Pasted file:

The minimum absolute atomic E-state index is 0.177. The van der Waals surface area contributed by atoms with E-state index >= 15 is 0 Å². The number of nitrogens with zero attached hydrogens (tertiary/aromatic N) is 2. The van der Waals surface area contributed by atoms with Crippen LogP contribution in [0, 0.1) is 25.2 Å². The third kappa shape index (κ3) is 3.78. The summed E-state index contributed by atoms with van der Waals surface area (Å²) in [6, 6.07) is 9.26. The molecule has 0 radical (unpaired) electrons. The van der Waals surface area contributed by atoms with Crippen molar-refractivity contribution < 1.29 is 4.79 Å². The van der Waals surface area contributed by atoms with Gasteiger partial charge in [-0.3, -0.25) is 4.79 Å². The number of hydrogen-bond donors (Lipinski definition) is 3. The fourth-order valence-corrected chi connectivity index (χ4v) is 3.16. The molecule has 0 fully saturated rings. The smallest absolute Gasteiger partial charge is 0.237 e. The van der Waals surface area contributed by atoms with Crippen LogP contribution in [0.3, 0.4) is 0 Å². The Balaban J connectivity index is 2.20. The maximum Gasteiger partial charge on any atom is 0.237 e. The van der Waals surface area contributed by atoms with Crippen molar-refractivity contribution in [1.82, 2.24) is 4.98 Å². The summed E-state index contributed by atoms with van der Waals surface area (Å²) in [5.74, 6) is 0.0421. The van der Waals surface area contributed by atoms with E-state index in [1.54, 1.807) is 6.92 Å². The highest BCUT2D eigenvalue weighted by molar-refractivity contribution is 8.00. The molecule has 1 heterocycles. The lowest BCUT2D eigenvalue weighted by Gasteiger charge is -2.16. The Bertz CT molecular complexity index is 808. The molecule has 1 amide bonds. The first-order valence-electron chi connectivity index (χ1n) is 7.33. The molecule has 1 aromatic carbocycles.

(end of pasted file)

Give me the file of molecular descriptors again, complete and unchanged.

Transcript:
The minimum absolute atomic E-state index is 0.177. The van der Waals surface area contributed by atoms with E-state index >= 15 is 0 Å². The number of nitrogens with zero attached hydrogens (tertiary/aromatic N) is 2. The van der Waals surface area contributed by atoms with Crippen LogP contribution in [0, 0.1) is 25.2 Å². The third kappa shape index (κ3) is 3.78. The summed E-state index contributed by atoms with van der Waals surface area (Å²) in [6, 6.07) is 9.26. The molecule has 0 radical (unpaired) electrons. The van der Waals surface area contributed by atoms with Crippen molar-refractivity contribution < 1.29 is 4.79 Å². The van der Waals surface area contributed by atoms with Gasteiger partial charge in [-0.3, -0.25) is 4.79 Å². The number of hydrogen-bond donors (Lipinski definition) is 3. The fourth-order valence-corrected chi connectivity index (χ4v) is 3.16. The molecule has 0 fully saturated rings. The smallest absolute Gasteiger partial charge is 0.237 e. The van der Waals surface area contributed by atoms with Crippen LogP contribution in [0.3, 0.4) is 0 Å². The Balaban J connectivity index is 2.20. The maximum Gasteiger partial charge on any atom is 0.237 e. The van der Waals surface area contributed by atoms with Crippen molar-refractivity contribution in [1.82, 2.24) is 4.98 Å². The summed E-state index contributed by atoms with van der Waals surface area (Å²) in [5.74, 6) is 0.0421. The van der Waals surface area contributed by atoms with E-state index in [1.54, 1.807) is 6.92 Å². The highest BCUT2D eigenvalue weighted by molar-refractivity contribution is 8.00. The molecule has 1 heterocycles. The lowest BCUT2D eigenvalue weighted by Gasteiger charge is -2.16. The Bertz CT molecular complexity index is 808. The molecule has 1 amide bonds. The first-order valence-electron chi connectivity index (χ1n) is 7.33. The molecule has 1 aromatic carbocycles.